A look at the shareholders of Sangamo Therapeutics, Inc. (NASDAQ:SGMO) can tell us which group is most powerful. Insiders often own a large chunk of younger, smaller, companies while huge companies tend to have institutions as shareholders. We also tend to see lower insider ownership in companies that were previously publicly owned.
Sangamo Therapeutics has a market capitalization of US$1.6b, so we would expect some institutional investors to have noticed the stock. Our analysis of the ownership of the company, below, shows that institutional investors have bought into the company. Let's delve deeper into each type of owner, to discover more about Sangamo Therapeutics.
What Does The Institutional Ownership Tell Us About Sangamo Therapeutics?
Many institutions measure their performance against an index that approximates the local market. So they usually pay more attention to companies that are included in major indices.
Sangamo Therapeutics already has institutions on the share registry. Indeed, they own a respectable stake in the company. This suggests some credibility amongst professional investors. But we can't rely on that fact alone since institutions make bad investments sometimes, just like everyone does. If multiple institutions change their view on a stock at the same time, you could see the share price drop fast. It's therefore worth looking at Sangamo Therapeutics' earnings history below. Of course, the future is what really matters.
Investors should note that institutions actually own more than half the company, so they can collectively wield significant power. Hedge funds don't have many shares in Sangamo Therapeutics. Biogen Inc. is currently the largest shareholder, with 17% of shares outstanding. Wasatch Advisors Inc. is the second largest shareholder owning 7.0% of common stock, and BlackRock, Inc. holds about 6.7% of the company stock.
After doing some more digging, we found that the top 12 have the combined ownership of 51% in the company, suggesting that no single shareholder has significant control over the company.
While studying institutional ownership for a company can add value to your research, it is also a good practice to research analyst recommendations to get a deeper understand of a stock's expected performance. There are plenty of analysts covering the stock, so it might be worth seeing what they are forecasting, too.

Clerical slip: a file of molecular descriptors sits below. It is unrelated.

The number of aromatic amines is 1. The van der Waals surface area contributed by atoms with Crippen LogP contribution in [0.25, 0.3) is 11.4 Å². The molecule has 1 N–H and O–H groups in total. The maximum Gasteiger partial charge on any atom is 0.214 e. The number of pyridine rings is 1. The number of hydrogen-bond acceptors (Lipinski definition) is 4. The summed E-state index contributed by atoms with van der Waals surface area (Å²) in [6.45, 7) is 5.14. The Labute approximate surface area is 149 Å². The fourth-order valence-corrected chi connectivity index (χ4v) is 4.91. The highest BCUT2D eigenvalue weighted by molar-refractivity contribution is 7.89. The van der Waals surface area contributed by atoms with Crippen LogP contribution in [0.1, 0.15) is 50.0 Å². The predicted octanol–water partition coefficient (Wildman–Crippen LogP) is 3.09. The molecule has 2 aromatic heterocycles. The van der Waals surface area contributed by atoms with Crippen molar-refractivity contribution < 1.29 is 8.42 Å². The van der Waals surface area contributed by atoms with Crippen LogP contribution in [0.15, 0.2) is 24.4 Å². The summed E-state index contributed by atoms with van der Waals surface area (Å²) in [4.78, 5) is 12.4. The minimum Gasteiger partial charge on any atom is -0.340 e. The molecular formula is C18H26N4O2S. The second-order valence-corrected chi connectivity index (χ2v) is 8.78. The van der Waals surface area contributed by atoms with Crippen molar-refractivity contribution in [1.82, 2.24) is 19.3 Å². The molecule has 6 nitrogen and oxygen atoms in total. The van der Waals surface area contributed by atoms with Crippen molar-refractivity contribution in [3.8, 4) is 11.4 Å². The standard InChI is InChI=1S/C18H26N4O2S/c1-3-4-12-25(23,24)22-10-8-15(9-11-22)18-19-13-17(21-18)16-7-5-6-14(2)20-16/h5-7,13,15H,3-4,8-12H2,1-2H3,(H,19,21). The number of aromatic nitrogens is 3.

Insider Ownership Of Sangamo Therapeutics
The definition of an insider can differ slightly between different countries, but members of the board of directors always count. Management ultimately answers to the board. However, it is not uncommon for managers to be executive board members, especially if they are a founder or the CEO.
Most consider insider ownership a positive because it can indicate the board is well aligned with other shareholders. However, on some occasions too much power is concentrated within this group.
Our most recent data indicates that insiders own less than 1% of Sangamo Therapeutics, Inc.. It's a big company, so even a small proportional interest can create alignment between the board and shareholders. In this case insiders own US$3.6m worth of shares. It is always good to see at least some insider ownership, but it might be worth checking if those insiders have been selling.
General Public Ownership
The general public, with a 27% stake in the company, will not easily be ignored. This size of ownership, while considerable, may not be enough to change company policy if the decision is not in sync with other large shareholders.
Public Company Ownership
It appears to us that public companies own 17% of Sangamo Therapeutics. This may be a strategic interest and the two companies may have related business interests. It could be that they have de-merged. This holding is probably worth investigating further.
I find it very interesting to look at who exactly owns a company. But to truly gain insight, we need to consider other information, too. Consider for instance, the ever-present spectre of investment risk. We've identified 4 warning signs with Sangamo Therapeutics , and understanding them should be part of your investment process.
But ultimately it is the future, not the past, that will determine how well the owners of this business will do. Therefore we think it advisable to take a look at this free report showing whether analysts are predicting a brighter future.
NB: Figures in this article are calculated using data from the last twelve months, which refer to the 12-month period ending on the last date of the month the financial statement is dated. This may not be consistent with full year annual report figures.
This article by Simply Wall St is general in nature. It does not constitute a recommendation to buy or sell any stock, and does not take account of your objectives, or your financial situation. We aim to bring you long-term focused analysis driven by fundamental data. Note that our analysis may not factor in the latest price-sensitive company announcements or qualitative material. Simply Wall St has no position in any stocks mentioned.
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